On the second day of the press preview of dOCUMENTA (13), I got up early to cover some ground in the Karlsaue Park. As I headed down the stone steps I could hear the hectic chop-chop of a helicopter descending towards a field behind the Orangerie. As I approached, I saw a group being escorted out of the aircraft, ducking to avoid the rotor blades as if they were stunt doubles in an action film or visiting dignitaries touching down in a war zone. Who were these very important people?
At the landing site, I found a scene less reminiscent of an official state visit than the queue for a carnival ride. The helicopter, it soon became clear, was simply ascending and descending vertically. ‘Is this a piece?’ I asked dumbly. It was. If I wanted a chance to ride, I could purchase a raffle ticket for the price of any single coin. I pulled out a euro, not wanting to seem cheap. The ticket read: ‘Economic Inequality Helicopter. Scratch for a chance to win.’ I scratched. ‘WINNER,’ it said.
My winning ticket was part of A Public Misery Message: A Temporary Monument to Global Inequality by Critical Art Ensemble. Since 1992, the US-based group have been trying to realize a project that would illustrate global economic disparity through physical distance. Here, the first 15 metres of the helicopter’s ascent represented 99 percent of the world’s wealth; it had to climb another dizzying 210 metres to reach the one percent of the world’s financial elite. Because I had won by lottery, and not paid €200 like the majority of other participants, I was not allowed to approach the helicopter via the red carpet that had been laid out for paying customers. My secret thrill was dampened by the idea that I didn’t earn or deserve this ride as much as my wealthier companions. Still, I climbed into the front seat, beside the uniformed pilot. We lifted off, and the Karlsaue Park appeared from behind the Orangerie and, gradually, the rest of Kassel – its red-roofed houses, its wide river – unfolded vertiginously beneath me. I deliriously snapped picture after picture on my iPhone: the instrument panel in front of me; the views out the side and front windows; the pilot in deep concentration; then several self-portraits, grinning elatedly.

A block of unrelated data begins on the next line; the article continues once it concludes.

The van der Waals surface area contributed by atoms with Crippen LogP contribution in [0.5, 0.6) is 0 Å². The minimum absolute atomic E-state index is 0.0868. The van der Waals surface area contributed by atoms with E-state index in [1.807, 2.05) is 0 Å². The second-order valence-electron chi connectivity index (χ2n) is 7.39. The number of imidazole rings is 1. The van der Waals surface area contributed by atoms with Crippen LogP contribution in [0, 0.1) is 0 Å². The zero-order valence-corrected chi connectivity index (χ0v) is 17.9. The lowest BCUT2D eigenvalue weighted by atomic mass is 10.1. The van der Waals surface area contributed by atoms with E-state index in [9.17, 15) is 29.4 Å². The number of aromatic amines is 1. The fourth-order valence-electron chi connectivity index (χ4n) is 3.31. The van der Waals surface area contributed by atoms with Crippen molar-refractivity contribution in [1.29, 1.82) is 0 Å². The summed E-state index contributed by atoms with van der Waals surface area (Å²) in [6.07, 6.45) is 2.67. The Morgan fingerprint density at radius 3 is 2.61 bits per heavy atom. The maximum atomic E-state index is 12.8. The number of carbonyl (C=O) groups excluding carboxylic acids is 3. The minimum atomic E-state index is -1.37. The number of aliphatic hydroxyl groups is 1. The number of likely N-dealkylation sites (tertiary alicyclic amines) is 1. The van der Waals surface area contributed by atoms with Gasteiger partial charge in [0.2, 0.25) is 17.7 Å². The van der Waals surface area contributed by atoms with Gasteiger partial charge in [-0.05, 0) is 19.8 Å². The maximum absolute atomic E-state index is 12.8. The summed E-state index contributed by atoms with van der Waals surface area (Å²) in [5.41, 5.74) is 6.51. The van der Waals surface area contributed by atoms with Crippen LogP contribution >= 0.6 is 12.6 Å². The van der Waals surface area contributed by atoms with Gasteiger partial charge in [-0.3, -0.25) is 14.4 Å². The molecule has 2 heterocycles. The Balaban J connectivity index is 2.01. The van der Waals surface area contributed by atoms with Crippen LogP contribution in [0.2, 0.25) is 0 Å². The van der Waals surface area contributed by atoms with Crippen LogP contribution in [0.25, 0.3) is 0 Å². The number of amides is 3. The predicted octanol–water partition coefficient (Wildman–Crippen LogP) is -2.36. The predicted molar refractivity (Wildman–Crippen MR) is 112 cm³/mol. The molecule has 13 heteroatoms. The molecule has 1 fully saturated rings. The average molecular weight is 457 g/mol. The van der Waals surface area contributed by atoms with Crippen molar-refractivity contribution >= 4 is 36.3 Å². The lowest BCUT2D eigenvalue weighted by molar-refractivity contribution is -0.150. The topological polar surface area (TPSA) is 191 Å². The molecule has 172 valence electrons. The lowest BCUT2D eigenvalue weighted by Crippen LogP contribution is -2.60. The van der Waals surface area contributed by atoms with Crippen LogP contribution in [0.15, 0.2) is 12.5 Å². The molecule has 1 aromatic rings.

For the next hour, I giddily texted and called everyone I knew: I rode in a helicopter! But my excitement was drowned out by its incessant hovering, which went on for ten hours that day and annoyed everyone. Still, seeing Documenta from such a rare viewpoint gave me a warped sense of pride. After all, the idea that you’d managed to see something others didn’t is valuable currency at an exhibition like this. When I looked down at the other visitors from my elevated vantage point, it didn’t only reflect wealth disparity, it also illustrated another kind of disparity – of the often arbitrary and highly contingent tiers of access and privilege that exist within the art world.
Though the helicopter was the adrenaline high of that day, my emotional high came that evening, at a performance of choreographer Jérôme Bel’s Disabled Theater (2012). During the show’s deliberately tense introduction, a translator invited the performers – members of Zurich’s Theater HORA – to stand still for one minute on-stage, then to return and say their name, age, occupation (‘actor’, for all) and their disability. The more the dancers defined themselves, the more comfortable they became and, in turn, the more at ease the audience felt. Bel’s carefully choreographed introduction established the relationships between viewer and viewed, actor and spectator, performance and work of art, in anticipation of the central act, for which each of the actors performed a two-minute dance routine.